Into the Ring: A Quarter-Century of a J-Horror Classic

The humble VHS tape – despite widespread mainstream consideration as a long-dead, outdated, even forgotten medium – nonetheless still inspires unparalleled feelings of warmth, nostalgia, and appreciation among film fans and collectors of certain ages. Eyes welling with childhood memories of endless browsing in video rental shops. Memories made by the satisfyingly hands-on practice of rewinding a tape. Chunky plastic or cardboard-slipped spines stacked on shelves like sacred texts. It’s even not uncommon in recent years to see stores stocked with Blu-rays and 4K discs dressed in their best VHS-emulating editions, emulating the pleasingly stout packaging of days gone by. Like the vinyl record, VHS has for years seemed perfectly poised for a nostalgia-fueled resurgence – yet it’s never happened, despite the obvious affection and built-in market. It’s as if the medium is cursed.


The notion of an object imbued with a deadly curse no stranger to horror fiction. Jacques Tourneur’s Night of the Demon (1957), based on the fabled M.R. James short story “Casting the Runes”, quite literally passes its curse from person to person through the possession of series of runes scribbled on paper. The legendary BBC teleplay The Stone Tape (1972) – written by Nigel Kneale of Quatermass fame – explores the notion of ancient stones acting as recording and preservation devices for past events[1].

Hideo Nakata’s Ring (1998) – based on the 1991 novel by Koji Suzuki – provides a thoroughly late-20th century updating of a curse’s passing, presenting a deadly VHS tape that allegedly kills its viewer seven days after viewing – unless the curse can be passed to a subsequent viewer, all linked to the mysterious murder of one Sadako Yamamura (Rie Ino). A staggering box office success in Japan and widely acclaimed by critics worldwide, Ring spawned several sequels (the first of which was released simultaneously on the same day as Nakata’s film), spin-offs, an inevitable American remake (as well as a Korean one), and ultimately changed the face of J-horror forever.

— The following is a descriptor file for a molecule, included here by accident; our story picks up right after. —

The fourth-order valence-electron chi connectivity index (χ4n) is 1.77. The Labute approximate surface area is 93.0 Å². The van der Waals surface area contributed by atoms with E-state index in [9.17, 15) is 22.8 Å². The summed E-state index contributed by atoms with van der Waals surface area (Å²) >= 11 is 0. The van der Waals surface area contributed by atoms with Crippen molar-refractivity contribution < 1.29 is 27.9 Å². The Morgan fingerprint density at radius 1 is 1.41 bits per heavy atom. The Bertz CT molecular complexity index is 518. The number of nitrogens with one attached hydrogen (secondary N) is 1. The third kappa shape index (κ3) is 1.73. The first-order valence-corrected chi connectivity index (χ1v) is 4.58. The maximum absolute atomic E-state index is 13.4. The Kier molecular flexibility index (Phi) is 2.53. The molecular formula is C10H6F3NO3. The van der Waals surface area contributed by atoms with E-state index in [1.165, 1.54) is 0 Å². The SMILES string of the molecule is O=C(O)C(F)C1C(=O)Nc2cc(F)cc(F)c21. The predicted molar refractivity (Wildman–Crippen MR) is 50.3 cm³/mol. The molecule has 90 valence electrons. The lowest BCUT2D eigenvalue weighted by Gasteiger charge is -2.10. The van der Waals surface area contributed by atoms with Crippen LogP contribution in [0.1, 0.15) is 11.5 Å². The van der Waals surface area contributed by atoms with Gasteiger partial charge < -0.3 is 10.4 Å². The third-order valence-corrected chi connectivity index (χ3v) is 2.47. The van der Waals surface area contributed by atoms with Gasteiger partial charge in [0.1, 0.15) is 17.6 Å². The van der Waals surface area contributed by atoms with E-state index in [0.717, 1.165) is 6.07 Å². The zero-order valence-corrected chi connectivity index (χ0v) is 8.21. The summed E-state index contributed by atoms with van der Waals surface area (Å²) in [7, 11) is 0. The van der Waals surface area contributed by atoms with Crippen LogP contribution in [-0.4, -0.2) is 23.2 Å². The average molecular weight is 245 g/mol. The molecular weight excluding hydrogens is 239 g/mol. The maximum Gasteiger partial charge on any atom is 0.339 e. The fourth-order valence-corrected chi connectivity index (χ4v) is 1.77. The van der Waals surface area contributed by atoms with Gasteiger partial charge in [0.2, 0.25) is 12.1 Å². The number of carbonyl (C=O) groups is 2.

The well from Ring (1998)

Never has a well been so terrifying.


In the subsequent decades since its release, Ring has been widely credited with revitalizing the J-horror genre, as well as proving indelible influence on future horror films not only in Japan but the world over. Kiyoshi Kurosawa’s Pulse (2001), Takashi Shimizu’s Ju-on: The Grudge (2002), Hideo Nakata’s Dark Water (2002), and Higuchinsky’s Junji Ito adaptation Uzumaki (2000) all followed in the wake of Ring’s success and enjoyed similar international acclaim.

Ring’s first sequel, George Lida’s Spiral – also based on a novel by Suzuki – was released simultaneously with Ring but shared none of the former’s critical acclaim or box office success. In an early example of what would now – perhaps unfairly – be considered “course correction”, Ring 2 was released in 1999, ignoring the events of Spiral and with Nakata returning to direct. The first franchise entry not based on a Koji Suzuki novel, Ring 2 was another major success, becoming the second-highest grossing Japanese film of the year.

Sequels and Remakes

With a franchise now feasible, Ring 2 was followed by a prequel the following year – Ring 0: Birthday, loosely based on Suzuki’s short story, “Lemon Heart”. Following Ring 0’s release, the Japanese series took a break until 2012 with the release of Sadako 3D, directed by Tsutomu Hanabusa. Adapted from Suzuki’s “S” (released the same year), 3D resumed the aborted narrative from Spiral, and was followed by a direct sequel, Sadako 3D 2, the following year.